metalloid


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metalloid

 [met´ah-loid]
1. any element with both metallic and nonmetallic properties.
2. any metallic element that does not have all the characters of a typical metal.

met·al·loid

(met'ă-loyd),
Resembling a metal in at least one amphoteric form, for example, silicon and germanium as semiconductors.
[metal + G. eidos, resemblance]

metalloid

[met′əloid]
1 any element with both metallic and nonmetallic properties, such as silicon, boron, or arsenic.
2 resembling a metal.

met·al·loid

(met'ă-loyd)
Resembling a metal in at least one amphoteric form.
[metal + G. eidos, resemblance]

metalloid (met´əloid),

n a nonmetallic element that behaves as a metal under certain conditions. Carbon, silicon, and boron are three examples. These elements may be alloyed with metals.

metalloid

1. any element with both metallic and nonmetallic properties.
2. any metallic element that has not all the characteristics of a typical metal.
References in periodicals archive ?
Mythological stories from the Far East and the West have referenced the importance of metals and metalloids in numerous human activities ranging from farming, armor, archery and to use in medicine indicating their role and importance in human life.
Metalloids are often in the form of an amphoteric oxide (a metal oxide or hydroxide able to react with both a base and an acid).
37) Still other projects will investigate the impacts of metal and metalloid exposures on breast density (38) and transgenerational impacts of prenatal exposures to PAHs.
Third, the geochemistry of stable isotopes and their applications are presented, including oxygen, carbon, hydrogen, nitrogen, and sulfur, some metallic and metalloid elements, and noble gases.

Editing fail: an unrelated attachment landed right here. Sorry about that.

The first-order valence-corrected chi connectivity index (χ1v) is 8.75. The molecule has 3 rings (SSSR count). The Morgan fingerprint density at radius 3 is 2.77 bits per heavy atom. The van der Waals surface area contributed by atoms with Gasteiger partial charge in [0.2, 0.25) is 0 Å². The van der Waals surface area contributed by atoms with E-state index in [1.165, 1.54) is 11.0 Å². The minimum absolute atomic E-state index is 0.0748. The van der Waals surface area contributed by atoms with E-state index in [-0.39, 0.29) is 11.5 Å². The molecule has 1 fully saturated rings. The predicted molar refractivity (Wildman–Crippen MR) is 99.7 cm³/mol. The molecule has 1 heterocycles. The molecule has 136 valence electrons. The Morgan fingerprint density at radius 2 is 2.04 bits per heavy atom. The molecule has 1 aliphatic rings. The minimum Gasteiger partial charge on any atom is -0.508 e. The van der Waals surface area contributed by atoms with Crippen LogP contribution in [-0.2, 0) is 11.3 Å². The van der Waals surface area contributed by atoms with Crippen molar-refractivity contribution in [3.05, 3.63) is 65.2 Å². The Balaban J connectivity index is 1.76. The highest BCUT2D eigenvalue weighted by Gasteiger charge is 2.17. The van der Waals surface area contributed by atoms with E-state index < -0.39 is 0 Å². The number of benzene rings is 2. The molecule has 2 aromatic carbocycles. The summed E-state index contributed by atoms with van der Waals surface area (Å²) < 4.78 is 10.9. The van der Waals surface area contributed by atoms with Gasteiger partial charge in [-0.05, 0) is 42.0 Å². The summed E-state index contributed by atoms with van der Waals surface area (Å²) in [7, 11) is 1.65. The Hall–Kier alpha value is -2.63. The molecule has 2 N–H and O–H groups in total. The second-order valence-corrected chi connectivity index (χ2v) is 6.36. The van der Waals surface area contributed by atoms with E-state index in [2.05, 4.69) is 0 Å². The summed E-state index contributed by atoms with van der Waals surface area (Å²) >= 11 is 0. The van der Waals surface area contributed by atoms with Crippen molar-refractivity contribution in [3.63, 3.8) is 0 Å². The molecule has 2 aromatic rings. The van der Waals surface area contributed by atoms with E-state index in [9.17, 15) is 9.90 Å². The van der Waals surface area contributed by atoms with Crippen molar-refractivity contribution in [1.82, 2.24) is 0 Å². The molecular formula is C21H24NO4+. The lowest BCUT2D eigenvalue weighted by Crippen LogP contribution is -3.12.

Arsenic (As) is a colorless and tasteless naturally occurring metalloid found in water air and soil.
Two underlying mechanisms can operate: (i) saturation of sorption sites with subsequent leaching of PAHs, and (ii) poor affinity of specific metalloid (e.
Pergantis, Ion chromatography in series with conductivity detection and inductively coupled plasma mass spectrophotometry for the detection of mine halofel, metalloid and non metal species in drinking water, J.
Earthworms are widely used to assess the bio-availability and deleterious effects of metals in contaminated soils, and the team of six scientists from Jagiellonian University in Poland and Cardiff University in Wales describe some of the direct and indirect methods that have recently been used to determine the ligand-binding speciation and the extent of the toxicologically important bio-reactive metal and metalloid fractions in the cells of earthworms as receptor organisms.
etched the metal or metalloid from the carbide in a halogen environment at elevated temperature.
On the other hand, arsenic-mediated cytotoxicity is thought to be due to high accumulation of this metalloid in the cells.